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Physical Features of Estonia

Updated on April 13, 2014
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Estonia is an independent republic in northeastern Europe on the east coast of the Baltic Sea. The northernmost of the three Baltic States, it consists of a mainland area and some 1,500 islands and islets. From the 13th to the 20th century it was ruled by foreign powers, but the Estonian people continued to foster their own culture and language. Estonia was independent from 1918 until 1940, when it was annexed by the Soviet Union. It regained its independence in 1991 and joined the European Union (EU) in 2004.

Estonia has a generally low-lying terrain, with a topography carved by the retreating ice sheet of the Quaternary Period. The Baltic Sea coast is marked by a sharply indented cliff line in the north on the Gulf of Finland and is low and sandy in the west on the Gulf of Riga. About a tenth of Estonia consists of islands, the largest of which are Saaremaa (Ösel), Hiiumaa (Dagö), Muhu (Mohn), and Vormsi (Worms), all off the west coast. A causeway links Muhu with Saaremaa. The mainland has a broad plain along the west coast; a narrower, low strip along the north; and hills in the interior. In the north-central part are the Pandivere Hills; in the southeast are the Otepää Hills and the Haanja Hills. The highest point in Estonia is Suur Munamägi Hill (1,043 feet, or 318 meters), in the Haanja Upland.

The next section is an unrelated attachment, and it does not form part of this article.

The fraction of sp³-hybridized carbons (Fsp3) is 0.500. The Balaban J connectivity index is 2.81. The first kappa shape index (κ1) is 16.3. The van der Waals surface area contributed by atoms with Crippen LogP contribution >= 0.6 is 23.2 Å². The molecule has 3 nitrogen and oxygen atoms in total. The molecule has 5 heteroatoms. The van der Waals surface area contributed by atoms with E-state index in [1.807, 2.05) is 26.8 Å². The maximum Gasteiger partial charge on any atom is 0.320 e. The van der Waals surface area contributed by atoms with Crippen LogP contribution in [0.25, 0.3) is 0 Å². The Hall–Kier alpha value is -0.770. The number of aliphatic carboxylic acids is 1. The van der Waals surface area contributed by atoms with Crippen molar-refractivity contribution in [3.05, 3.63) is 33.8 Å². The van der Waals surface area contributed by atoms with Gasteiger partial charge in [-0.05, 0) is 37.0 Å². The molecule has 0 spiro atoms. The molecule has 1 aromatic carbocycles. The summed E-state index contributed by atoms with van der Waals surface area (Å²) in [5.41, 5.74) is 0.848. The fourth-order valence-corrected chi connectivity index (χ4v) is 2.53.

Karula National Park, Estonia
Karula National Park, Estonia | Source

Forming most of the border between Estonia and the Russian Federation is Lake Peipus, the country's most important body of inland water. The lake receives Estonia's main river, the Emajõgi, which rises in another lake, Võrts-Järv, and flows 63 miles (101 km) east to Lake Peipus. The Narva River, also on the border with Russia, flows from Lake Peipus to the Gulf of Finland.

The climate is transitional between the maritime climate of western Europe and the continental conditions of the Russian interior. Mean temperatures in January range from 27° F (-3° C) in the western islands to 20° F (-7° C) in the southeast. The sea near the coast is covered by ice for one to three months, though some bays, such as Tallinn, sometimes remain ice free. Average July temperatures range from 60° to 65° F (15°–18° C). Average precipitation is 24 to 28 inches (610–710 mm).

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About 35% of Estonia is woodland, mostly pine, fir, and birch. More than 30% of the country is waterlogged, half of this area forming actual swamps. The most fertile land is found in the north-central section, between Võrts-Järv and the Pandivere Hills.

The leading mineral resource is oil shale, found in the northeast. Other resources are phosphate rock, peat, clay, limestone, and dolomite.

Power plants burning shale oil have generated considerable amounts of sulfur dioxide in the northeast. Air pollution, however, has been substantially reduced. Emissions in the year 2000 were 80% less than those in 1980. Nevertheless the EU has pressed Estonia to reduce it reliance on shale oil. In 2007 Estonia joined with other Baltic states and Poland in approving the construction of a new nuclear plant in Lithuania that would serve all four countries. In 2008 it also began to study the possibilities of building its own nuclear plant and participating in a Finnish plant. Since 2006 Estonia has been connected to Finland's power grid by a submarine cable project called Estlink.

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